noatime option fully disables writing file access times to the drive every time you read a file. This works well for almost all applications, except for a rare few like Mutt that need the such information. For mutt, you should only use the
relatime option. Using the
relatime option enables the writing of file access times only when the file is being modified (unlike
noatime where the file access time will never be changed and will be older than the modification time). The
nodiratime option disables the writing of file access times only for directories while other files still get access times written. The best compromise might be the use of
relatime in which case programs like Mutt will continue to work, but you'll still have a performance boost because files will not get access times updated unless they are modified.
tmpfs is a temporary filesystem that resides in memory and/or your swap partition(s), depending on how much you fill it up. Mounting directories as tmpfs can be an effective way of speeding up accesses to their files, or to ensure that their contents are automatically cleared upon reboot.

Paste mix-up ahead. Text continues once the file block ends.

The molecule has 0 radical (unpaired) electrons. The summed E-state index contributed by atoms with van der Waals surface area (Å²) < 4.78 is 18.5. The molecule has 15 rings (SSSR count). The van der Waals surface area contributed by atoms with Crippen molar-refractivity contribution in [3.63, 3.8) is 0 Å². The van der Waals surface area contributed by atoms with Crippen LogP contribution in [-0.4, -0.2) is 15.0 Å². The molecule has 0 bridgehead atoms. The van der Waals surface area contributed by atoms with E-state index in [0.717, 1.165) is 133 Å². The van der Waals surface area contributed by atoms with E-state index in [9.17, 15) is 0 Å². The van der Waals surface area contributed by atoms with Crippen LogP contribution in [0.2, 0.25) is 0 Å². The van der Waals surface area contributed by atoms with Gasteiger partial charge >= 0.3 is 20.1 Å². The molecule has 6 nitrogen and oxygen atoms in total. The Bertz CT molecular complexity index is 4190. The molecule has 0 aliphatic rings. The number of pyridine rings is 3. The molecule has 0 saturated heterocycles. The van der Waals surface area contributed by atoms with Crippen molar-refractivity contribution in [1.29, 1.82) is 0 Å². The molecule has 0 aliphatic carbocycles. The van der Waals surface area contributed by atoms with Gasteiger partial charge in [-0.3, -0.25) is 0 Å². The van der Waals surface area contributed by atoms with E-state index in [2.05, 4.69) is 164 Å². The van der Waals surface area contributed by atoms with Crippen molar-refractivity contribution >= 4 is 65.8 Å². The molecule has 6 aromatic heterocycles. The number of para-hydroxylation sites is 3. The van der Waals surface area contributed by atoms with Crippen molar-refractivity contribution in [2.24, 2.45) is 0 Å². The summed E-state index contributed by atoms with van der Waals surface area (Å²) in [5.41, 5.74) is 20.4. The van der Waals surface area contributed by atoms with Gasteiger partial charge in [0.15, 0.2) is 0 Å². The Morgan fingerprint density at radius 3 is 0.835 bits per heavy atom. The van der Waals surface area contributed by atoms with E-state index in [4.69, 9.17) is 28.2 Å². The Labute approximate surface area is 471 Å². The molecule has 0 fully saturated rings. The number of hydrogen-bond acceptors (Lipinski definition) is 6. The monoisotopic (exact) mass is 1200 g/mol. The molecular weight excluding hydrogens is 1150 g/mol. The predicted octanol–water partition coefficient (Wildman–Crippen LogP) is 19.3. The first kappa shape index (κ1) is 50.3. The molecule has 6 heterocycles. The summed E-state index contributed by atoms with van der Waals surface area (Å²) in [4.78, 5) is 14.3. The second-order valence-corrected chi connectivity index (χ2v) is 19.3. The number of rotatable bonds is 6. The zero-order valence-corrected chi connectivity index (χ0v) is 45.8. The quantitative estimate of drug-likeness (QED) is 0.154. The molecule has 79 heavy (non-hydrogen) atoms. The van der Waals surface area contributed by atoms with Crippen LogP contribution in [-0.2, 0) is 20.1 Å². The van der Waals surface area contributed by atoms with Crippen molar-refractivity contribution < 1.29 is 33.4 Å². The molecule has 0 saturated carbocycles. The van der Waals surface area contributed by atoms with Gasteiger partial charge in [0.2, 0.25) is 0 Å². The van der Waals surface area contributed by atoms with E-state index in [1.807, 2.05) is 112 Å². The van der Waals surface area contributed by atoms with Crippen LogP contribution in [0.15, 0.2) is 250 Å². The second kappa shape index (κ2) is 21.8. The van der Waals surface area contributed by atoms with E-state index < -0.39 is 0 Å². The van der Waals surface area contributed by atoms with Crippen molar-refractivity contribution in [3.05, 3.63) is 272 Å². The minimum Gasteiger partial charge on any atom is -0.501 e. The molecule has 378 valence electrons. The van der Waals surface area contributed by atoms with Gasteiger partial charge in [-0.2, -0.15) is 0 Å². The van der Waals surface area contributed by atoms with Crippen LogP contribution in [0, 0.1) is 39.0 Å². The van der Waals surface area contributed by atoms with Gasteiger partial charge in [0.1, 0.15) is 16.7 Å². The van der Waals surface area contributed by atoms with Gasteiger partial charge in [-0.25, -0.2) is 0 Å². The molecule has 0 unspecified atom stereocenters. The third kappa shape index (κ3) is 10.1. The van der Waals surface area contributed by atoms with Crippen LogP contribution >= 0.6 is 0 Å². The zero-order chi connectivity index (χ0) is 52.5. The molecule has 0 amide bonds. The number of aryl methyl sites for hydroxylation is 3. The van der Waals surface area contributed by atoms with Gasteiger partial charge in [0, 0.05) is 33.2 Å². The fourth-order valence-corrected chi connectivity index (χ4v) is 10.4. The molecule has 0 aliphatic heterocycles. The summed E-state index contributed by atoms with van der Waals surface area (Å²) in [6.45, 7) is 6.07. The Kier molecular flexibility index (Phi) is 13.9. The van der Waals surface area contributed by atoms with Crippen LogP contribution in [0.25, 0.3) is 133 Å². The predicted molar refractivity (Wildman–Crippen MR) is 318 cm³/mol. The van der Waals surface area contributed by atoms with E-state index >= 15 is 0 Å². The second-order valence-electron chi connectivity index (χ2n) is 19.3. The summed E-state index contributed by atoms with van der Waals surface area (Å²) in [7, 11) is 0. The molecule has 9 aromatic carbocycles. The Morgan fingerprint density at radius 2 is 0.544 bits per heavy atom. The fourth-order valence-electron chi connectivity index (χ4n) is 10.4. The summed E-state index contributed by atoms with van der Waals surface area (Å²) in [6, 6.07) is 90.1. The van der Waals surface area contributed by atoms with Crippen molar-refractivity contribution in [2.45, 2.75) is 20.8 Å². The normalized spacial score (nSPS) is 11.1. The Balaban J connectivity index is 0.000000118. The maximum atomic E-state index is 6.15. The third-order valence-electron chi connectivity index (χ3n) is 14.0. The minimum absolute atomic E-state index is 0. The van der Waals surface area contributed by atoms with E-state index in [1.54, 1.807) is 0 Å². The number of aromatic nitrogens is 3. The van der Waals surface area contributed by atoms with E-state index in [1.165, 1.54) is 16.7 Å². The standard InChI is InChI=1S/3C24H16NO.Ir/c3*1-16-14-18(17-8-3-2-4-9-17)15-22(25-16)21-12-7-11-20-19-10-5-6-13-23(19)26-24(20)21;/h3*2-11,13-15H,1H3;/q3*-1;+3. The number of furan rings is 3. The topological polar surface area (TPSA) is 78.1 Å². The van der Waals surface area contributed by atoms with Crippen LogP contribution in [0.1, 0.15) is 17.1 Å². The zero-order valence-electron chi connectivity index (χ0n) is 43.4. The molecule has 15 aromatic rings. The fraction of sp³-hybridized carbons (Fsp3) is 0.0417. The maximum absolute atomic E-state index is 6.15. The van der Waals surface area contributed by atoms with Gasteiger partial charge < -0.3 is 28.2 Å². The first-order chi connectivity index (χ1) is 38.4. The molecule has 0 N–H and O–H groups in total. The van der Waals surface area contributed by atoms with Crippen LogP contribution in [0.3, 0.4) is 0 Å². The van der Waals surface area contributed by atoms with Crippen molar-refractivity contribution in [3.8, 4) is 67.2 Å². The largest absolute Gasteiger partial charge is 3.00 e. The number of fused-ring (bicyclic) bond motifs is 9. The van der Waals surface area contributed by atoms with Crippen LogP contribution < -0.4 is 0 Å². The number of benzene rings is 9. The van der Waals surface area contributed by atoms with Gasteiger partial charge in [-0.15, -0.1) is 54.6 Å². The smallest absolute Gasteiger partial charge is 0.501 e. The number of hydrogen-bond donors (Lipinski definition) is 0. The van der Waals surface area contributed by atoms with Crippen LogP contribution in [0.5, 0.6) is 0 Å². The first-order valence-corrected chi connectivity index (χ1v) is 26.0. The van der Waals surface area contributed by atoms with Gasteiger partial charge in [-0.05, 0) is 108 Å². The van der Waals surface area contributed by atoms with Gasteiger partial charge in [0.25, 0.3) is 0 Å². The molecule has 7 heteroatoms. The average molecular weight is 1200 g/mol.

Some directories where tmpfs is commonly used are /tmp, /var/lock and /var/run. Do NOT use it on /var/tmp, because that folder is meant for temporary files that are preserved across reboots. Arch uses a tmpfs
/run directory, with
/var/lock simply existing as symlinks for compatibility. It is also used for
/tmp in the default
By default, a tmpfs partition has its maximum size set to half your total RAM, but this can be customized. Note that the actual memory/swap consumption depends on how much you fill it up, as tmpfs partitions do not consume any memory until it is actually needed.
To use tmpfs for
/tmp, add this line to
tmpfs /tmp tmpfs nodev,nosuid 0 0
You may or may not want to specify the size here, but you should leave the
mode option alone in these cases to ensure that they have the correct permissions (1777). In the example above,
/tmp will be set to use up to half of your total RAM. To explicitly set a maximum size, use the
size mount option:
tmpfs /tmp tmpfs nodev,nosuid,size=2G 0 0
Here is a more advanced example showing how to add tmpfs mounts for users. This is useful for websites, mysql tmp files,